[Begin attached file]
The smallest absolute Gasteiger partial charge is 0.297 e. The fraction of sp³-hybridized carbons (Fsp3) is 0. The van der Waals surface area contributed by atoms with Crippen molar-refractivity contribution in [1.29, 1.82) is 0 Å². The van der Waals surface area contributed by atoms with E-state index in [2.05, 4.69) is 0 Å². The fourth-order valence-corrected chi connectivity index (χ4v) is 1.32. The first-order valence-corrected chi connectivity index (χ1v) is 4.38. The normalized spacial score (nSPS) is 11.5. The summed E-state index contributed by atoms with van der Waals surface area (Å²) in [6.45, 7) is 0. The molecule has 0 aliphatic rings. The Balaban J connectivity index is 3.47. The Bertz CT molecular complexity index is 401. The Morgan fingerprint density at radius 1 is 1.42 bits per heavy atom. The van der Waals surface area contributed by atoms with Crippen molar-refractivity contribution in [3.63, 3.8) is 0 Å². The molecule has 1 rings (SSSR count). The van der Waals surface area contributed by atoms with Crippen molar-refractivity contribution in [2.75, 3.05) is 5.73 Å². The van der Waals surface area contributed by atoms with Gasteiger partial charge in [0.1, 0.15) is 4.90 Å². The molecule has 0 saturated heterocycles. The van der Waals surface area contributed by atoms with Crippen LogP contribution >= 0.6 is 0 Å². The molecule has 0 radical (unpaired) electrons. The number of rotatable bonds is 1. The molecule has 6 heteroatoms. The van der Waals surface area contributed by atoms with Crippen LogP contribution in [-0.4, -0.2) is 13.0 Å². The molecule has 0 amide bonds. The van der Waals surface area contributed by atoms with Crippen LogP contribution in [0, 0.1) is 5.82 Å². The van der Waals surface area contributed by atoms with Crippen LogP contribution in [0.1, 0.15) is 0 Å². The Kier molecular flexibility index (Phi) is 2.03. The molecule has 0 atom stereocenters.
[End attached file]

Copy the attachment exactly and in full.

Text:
The smallest absolute Gasteiger partial charge is 0.297 e. The fraction of sp³-hybridized carbons (Fsp3) is 0. The van der Waals surface area contributed by atoms with Crippen molar-refractivity contribution in [1.29, 1.82) is 0 Å². The van der Waals surface area contributed by atoms with E-state index in [2.05, 4.69) is 0 Å². The fourth-order valence-corrected chi connectivity index (χ4v) is 1.32. The first-order valence-corrected chi connectivity index (χ1v) is 4.38. The normalized spacial score (nSPS) is 11.5. The summed E-state index contributed by atoms with van der Waals surface area (Å²) in [6.45, 7) is 0. The molecule has 0 aliphatic rings. The Balaban J connectivity index is 3.47. The Bertz CT molecular complexity index is 401. The Morgan fingerprint density at radius 1 is 1.42 bits per heavy atom. The van der Waals surface area contributed by atoms with Crippen molar-refractivity contribution in [3.63, 3.8) is 0 Å². The molecule has 1 rings (SSSR count). The van der Waals surface area contributed by atoms with Crippen molar-refractivity contribution in [2.75, 3.05) is 5.73 Å². The van der Waals surface area contributed by atoms with Gasteiger partial charge in [0.1, 0.15) is 4.90 Å². The molecule has 0 saturated heterocycles. The van der Waals surface area contributed by atoms with Crippen LogP contribution >= 0.6 is 0 Å². The molecule has 0 radical (unpaired) electrons. The number of rotatable bonds is 1. The molecule has 6 heteroatoms. The van der Waals surface area contributed by atoms with Crippen LogP contribution in [-0.4, -0.2) is 13.0 Å². The molecule has 0 amide bonds. The van der Waals surface area contributed by atoms with Crippen LogP contribution in [0, 0.1) is 5.82 Å². The van der Waals surface area contributed by atoms with Crippen LogP contribution in [0.1, 0.15) is 0 Å². The Kier molecular flexibility index (Phi) is 2.03. The molecule has 0 atom stereocenters.